his father-in-law and Dr Wake, his late chaplain and since archbishop of Canterbury, did far from well in conducting him, at late hours to Kensington, and being in drink he said whatever they desired, and the next morning being cool he knew scarce where he had been and denied all.

In 1694 Howard and Fletcher were granted a lease of Preston’s forfeited estates in Cumberland and Yorkshire for 99 years at a rent of £800 p.a., with the proviso that £500 p.a. be paid to Preston’s wife.4

Fletcher was returned unopposed at the 1695 election, and his only recorded involvement in a legislative matter came with his nomination on 5 Dec. to prepare a bill to regulate proceedings in the courts of equity. In the new year Fletcher clearly demonstrated his support for the Court. He was forecast as likely to vote with the Court in the divisions of 31 Jan. 1696 on the proposed council of trade, signed the Association promptly in February and in March voted to support the Court in fixing the price of guineas at 22s. A month into the following session, on 24 Nov., Fletcher wrote of his hope that the proceedings upon the attainder of Sir John Fenwick† would ‘make people afraid to commit treason’, and the following day he voted for the third reading of the bill of attainder. In December Fletcher confided to Sir Daniel Fleming that he was ‘not fond of the capitation’, and in the new year appears to have concerned himself with the details of the new land tax assessment, being particularly aware of the attempts of ‘the southern men’ to alter the geographical distribution of the tax. A concern for the local consequences of land tax legislation was also evident in the final session of the Parliament, as on 11 Mar. 1698 he supported William Fleming’s* attempts to have the land tax assessments levied upon wards as well as counties, a proposal intended to benefit parts of Westmorland. Following his return at the 1698 election Fletcher was listed as a Court supporter, and on 18 Jan. 1699 he voted in favour of the standing army. Little more is known of his contribution to this Parliament, though in February 1700 the Commons was informed of the grant of Preston’s estates to Fletcher and Howard (now Earl of Carlisle), and that the two owed £1,006 5s. in rent arrears to the Treasury for this estate. Perhaps because of this parliamentary anonymity Fletcher was classed as doubtful in an analysis of the Commons dating from the early months of 1700. He nevertheless made it known in April 1700 that he intended to stand at the next general election, but died on 23 July, and was succeeded in his estates and title by his elder son Henry†, a Catholic.5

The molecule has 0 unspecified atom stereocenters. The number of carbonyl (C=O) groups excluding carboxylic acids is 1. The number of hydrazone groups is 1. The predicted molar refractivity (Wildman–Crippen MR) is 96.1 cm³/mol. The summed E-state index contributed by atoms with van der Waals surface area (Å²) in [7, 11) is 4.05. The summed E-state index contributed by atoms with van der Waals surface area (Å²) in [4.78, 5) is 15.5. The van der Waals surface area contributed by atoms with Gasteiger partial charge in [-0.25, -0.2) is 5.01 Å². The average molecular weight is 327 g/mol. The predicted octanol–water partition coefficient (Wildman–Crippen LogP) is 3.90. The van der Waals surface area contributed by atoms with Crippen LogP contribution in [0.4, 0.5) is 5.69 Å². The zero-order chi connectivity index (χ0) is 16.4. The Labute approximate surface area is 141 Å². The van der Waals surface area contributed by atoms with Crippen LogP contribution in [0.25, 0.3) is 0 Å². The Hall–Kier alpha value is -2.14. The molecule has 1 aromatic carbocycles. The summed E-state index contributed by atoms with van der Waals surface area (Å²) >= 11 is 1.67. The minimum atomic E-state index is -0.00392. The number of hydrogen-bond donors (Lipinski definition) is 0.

Ref Volumes: 1690-1715

Authors: Eveline Cruickshanks / Richard Harrison


  • 1. Hutchinson, Cumb. i. 507; Flemings in Oxford (Oxf. Hist. Soc. xliv), 358.
  • 2. Cal. Treas. Bks. iv. 697, 789; S. Jefferson, Hist. Carlisle, 447; Cumbria RO (Carlisle), Carlisle bor. recs Ca/2/2, f. 4; Ca/4/139; Reg. of Freemen Newcastle-upon-Tyne, ed. Dodds 101.
  • 3. Sel. Charters, 213.
  • 4. Hist. Jnl. xxvii. 290–1; Cumbria RO (Kendal), Le Fleming mss WD/Ry 3733–4, Fletcher to Sir Daniel Fleming†, 13 Feb. [1690]; HMC Finch, iii. 1, 313; CSP Dom. 1690–1, pp. 228, 272; HMC Le Fleming, 313; Ailesbury Mems. 278; Cal. Treas. Bks. ix. 1569; x. 134, 485–6, 763.
  • 5. HMC Le Fleming, 344–5, 347, 348, 350; Cumbria RO (Carlisle), Lonsdale D/Lons/W2/2/3, James* to Sir John Lowther, 2nd Bt. I*, 20 Apr. 1700; CJ, xiii. 239–40.